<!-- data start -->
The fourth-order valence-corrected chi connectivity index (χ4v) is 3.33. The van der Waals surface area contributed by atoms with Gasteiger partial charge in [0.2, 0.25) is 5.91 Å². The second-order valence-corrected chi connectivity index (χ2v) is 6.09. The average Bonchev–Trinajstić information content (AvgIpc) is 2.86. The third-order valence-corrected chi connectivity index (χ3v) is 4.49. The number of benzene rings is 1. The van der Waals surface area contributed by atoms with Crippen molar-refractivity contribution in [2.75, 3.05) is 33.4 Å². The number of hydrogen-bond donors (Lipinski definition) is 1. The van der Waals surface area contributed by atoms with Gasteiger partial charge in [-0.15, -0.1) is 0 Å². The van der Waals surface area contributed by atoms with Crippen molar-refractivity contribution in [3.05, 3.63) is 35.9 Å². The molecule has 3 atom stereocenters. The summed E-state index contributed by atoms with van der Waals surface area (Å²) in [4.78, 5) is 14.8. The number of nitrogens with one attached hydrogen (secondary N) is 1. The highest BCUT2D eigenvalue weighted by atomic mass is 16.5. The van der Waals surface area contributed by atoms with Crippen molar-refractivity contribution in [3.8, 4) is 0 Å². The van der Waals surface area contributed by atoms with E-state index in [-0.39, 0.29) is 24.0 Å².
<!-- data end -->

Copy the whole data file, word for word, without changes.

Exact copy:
The fourth-order valence-corrected chi connectivity index (χ4v) is 3.33. The van der Waals surface area contributed by atoms with Gasteiger partial charge in [0.2, 0.25) is 5.91 Å². The second-order valence-corrected chi connectivity index (χ2v) is 6.09. The average Bonchev–Trinajstić information content (AvgIpc) is 2.86. The third-order valence-corrected chi connectivity index (χ3v) is 4.49. The number of benzene rings is 1. The van der Waals surface area contributed by atoms with Crippen molar-refractivity contribution in [2.75, 3.05) is 33.4 Å². The number of hydrogen-bond donors (Lipinski definition) is 1. The van der Waals surface area contributed by atoms with Gasteiger partial charge in [-0.15, -0.1) is 0 Å². The van der Waals surface area contributed by atoms with Crippen molar-refractivity contribution in [3.05, 3.63) is 35.9 Å². The molecule has 3 atom stereocenters. The summed E-state index contributed by atoms with van der Waals surface area (Å²) in [4.78, 5) is 14.8. The number of nitrogens with one attached hydrogen (secondary N) is 1. The highest BCUT2D eigenvalue weighted by atomic mass is 16.5. The van der Waals surface area contributed by atoms with Crippen molar-refractivity contribution in [3.8, 4) is 0 Å². The van der Waals surface area contributed by atoms with E-state index in [-0.39, 0.29) is 24.0 Å².